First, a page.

The influence of sub-100 nm scattering on high-energy electron beam lithography Page: 2 of 21
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sensitivity, at length scales below 0.5pm, suggesting a common mechanism,
which is independent of the initial electron energy. For thin resists, this suggests
that the significant resolution difference between 50KV and 100KV lithography is
limited to the "forward" scattering effect as the incident electrons traverse the
resist. Extrapolating the scattering function to the approximate beam diameter of
10nm allows an impulse response function to be numerically determined. The
convolution of this function gives reasonably good agreement with dose versus
In electron beam lithography, the incident beam is scattered by the resist and the
substrate resulting in unwanted dose being deposited in areas outside of the
desired exposure region. Normally, this scattering is discussed in terms of
"backscatter" which is the result of a large number of electron scattering events
and where resist can be exposed quite some distance from the electron beam
position and "forward" scattering which is the result of a small number of
scattering events as the electron beam passes through the resist. In thicker resist,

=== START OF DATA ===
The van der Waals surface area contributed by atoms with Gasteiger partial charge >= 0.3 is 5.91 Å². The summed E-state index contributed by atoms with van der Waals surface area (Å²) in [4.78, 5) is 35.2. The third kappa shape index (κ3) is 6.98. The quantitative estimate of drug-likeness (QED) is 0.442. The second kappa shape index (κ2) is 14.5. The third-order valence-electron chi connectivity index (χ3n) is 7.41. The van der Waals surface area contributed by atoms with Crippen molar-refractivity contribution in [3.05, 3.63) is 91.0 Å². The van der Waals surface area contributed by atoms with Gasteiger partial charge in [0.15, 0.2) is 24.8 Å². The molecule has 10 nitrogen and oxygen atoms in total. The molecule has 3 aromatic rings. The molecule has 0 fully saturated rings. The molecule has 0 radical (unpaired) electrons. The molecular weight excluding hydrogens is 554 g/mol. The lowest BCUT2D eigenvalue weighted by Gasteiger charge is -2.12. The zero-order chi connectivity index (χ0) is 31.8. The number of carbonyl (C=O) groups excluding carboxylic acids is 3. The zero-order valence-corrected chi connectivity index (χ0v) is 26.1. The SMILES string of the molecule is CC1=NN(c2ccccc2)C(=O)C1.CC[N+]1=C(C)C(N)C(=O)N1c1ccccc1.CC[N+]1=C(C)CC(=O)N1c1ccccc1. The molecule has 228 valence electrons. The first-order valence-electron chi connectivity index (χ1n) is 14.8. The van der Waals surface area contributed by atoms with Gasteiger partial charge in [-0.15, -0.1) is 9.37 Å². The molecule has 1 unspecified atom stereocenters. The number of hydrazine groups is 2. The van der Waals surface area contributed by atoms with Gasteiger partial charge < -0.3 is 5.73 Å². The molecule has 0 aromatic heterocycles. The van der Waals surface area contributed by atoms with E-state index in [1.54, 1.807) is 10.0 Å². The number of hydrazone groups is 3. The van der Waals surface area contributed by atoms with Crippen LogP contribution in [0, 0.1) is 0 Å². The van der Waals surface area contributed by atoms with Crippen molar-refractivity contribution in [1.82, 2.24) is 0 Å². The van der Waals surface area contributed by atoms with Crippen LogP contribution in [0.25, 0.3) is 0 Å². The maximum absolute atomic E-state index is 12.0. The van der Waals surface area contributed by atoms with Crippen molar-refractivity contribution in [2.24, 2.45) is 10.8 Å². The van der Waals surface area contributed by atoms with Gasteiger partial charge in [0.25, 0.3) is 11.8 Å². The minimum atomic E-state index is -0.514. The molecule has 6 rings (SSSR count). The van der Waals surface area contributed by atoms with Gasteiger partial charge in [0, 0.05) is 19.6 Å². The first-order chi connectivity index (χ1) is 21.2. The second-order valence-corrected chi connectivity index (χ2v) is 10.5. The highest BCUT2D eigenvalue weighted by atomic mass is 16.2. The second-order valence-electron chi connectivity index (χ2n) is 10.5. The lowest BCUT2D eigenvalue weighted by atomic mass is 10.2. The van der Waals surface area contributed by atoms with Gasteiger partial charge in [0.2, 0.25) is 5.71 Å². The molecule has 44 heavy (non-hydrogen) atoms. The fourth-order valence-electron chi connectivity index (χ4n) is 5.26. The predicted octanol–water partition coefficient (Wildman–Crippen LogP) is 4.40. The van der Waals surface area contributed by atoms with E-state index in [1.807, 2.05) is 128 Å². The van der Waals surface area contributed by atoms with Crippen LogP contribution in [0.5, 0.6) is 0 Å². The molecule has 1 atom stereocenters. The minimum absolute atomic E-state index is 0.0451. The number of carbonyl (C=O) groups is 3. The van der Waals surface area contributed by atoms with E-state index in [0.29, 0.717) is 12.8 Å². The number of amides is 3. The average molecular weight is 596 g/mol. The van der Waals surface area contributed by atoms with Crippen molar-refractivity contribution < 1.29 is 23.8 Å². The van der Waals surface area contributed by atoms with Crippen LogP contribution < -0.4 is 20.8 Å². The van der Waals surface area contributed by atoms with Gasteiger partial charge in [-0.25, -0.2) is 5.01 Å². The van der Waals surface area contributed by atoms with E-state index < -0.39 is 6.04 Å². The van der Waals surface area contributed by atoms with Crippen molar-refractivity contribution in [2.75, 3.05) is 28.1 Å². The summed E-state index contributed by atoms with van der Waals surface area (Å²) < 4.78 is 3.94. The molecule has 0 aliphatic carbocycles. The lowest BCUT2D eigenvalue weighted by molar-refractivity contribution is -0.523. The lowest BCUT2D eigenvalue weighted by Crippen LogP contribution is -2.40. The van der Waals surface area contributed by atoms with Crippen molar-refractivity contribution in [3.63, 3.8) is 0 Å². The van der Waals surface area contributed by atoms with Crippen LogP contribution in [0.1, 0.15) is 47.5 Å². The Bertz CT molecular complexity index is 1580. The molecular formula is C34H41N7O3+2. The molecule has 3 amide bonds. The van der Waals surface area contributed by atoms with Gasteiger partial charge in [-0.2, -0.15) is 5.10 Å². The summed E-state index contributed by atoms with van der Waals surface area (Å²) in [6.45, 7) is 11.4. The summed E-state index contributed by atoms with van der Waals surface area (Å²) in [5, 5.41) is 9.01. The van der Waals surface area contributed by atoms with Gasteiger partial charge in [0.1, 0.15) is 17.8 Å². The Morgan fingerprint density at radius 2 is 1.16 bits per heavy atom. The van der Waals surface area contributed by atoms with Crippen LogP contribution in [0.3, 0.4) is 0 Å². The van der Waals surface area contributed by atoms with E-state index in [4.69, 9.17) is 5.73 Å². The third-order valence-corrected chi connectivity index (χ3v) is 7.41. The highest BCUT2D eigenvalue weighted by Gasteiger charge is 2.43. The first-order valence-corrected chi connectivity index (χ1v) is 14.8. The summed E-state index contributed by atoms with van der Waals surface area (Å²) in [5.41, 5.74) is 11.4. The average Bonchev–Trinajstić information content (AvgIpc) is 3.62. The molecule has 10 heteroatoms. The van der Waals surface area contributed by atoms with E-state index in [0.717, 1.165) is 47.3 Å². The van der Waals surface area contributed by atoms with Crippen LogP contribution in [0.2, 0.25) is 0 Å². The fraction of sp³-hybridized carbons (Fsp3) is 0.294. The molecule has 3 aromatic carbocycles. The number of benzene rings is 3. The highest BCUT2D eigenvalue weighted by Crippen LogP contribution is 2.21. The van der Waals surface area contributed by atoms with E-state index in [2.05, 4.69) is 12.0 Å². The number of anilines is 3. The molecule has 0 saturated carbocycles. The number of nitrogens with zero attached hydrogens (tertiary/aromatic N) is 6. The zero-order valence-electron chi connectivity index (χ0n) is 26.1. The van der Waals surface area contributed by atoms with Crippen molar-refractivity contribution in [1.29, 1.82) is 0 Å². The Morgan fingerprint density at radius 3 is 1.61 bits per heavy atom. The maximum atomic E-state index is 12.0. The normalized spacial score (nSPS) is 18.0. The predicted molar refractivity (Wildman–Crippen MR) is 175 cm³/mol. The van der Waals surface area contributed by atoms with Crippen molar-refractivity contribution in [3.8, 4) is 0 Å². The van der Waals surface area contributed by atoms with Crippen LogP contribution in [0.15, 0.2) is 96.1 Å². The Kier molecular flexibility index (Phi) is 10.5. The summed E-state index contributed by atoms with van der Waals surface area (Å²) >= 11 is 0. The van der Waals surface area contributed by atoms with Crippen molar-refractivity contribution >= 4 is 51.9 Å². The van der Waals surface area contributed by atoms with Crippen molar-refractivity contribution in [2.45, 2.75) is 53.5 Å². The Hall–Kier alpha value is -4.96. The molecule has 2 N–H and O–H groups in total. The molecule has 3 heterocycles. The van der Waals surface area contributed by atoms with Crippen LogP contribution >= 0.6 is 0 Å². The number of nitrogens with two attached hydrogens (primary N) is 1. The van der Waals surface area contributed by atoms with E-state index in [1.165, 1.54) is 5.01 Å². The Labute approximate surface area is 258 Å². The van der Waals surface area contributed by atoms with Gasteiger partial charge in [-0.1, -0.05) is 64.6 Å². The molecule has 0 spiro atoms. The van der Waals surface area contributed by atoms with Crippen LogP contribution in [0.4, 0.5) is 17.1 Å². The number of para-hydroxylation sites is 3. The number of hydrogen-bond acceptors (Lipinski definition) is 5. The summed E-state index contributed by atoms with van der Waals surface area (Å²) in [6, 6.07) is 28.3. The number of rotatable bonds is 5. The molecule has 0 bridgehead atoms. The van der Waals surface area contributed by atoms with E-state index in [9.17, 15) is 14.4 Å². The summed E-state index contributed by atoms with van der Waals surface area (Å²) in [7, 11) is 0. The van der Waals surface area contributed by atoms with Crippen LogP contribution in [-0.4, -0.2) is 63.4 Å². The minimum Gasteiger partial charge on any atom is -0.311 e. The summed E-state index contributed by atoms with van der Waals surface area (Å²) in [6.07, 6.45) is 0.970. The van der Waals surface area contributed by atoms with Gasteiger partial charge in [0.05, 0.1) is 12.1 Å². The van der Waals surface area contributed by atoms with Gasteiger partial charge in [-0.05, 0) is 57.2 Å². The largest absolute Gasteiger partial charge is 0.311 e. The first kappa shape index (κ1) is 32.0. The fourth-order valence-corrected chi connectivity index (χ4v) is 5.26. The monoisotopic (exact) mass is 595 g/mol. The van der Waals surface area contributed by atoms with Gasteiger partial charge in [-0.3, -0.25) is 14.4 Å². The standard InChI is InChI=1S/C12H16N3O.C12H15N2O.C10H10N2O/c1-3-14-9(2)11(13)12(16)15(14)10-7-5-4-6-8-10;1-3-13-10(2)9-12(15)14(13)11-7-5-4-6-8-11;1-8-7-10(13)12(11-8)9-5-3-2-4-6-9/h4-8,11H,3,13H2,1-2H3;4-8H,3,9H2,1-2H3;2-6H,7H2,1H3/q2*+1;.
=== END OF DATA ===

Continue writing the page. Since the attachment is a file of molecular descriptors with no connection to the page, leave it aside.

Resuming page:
forward scattering will have a larger range than thin resist. For high accelerating
voltage systems, forward scattering has a significantly smaller range than
backscatter. In reality, scattering is not so neatly divided into two distinct regimes.
A practical technique for investigating scattering is the point exposure distribution
measurement technique as described by Rishton and Kern.1 In this technique, a
series of dot point exposures with exponentially increasing dose over many orders
of magnitude is carried out using a high-contrast resist as the scattering detector.
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Anderson, Erik H.; Olynick, Deidre L.; Chao, Weilun; Harteneck, Bruce & Veklerov, Eugene. The influence of sub-100 nm scattering on high-energy electron beam lithography, article, August 1, 2001; Berkeley, California. (digital.library.unt.edu/ark:/67531/metadc740262/m1/2/: accessed February 20, 2019), University of North Texas Libraries, Digital Library, digital.library.unt.edu; crediting UNT Libraries Government Documents Department.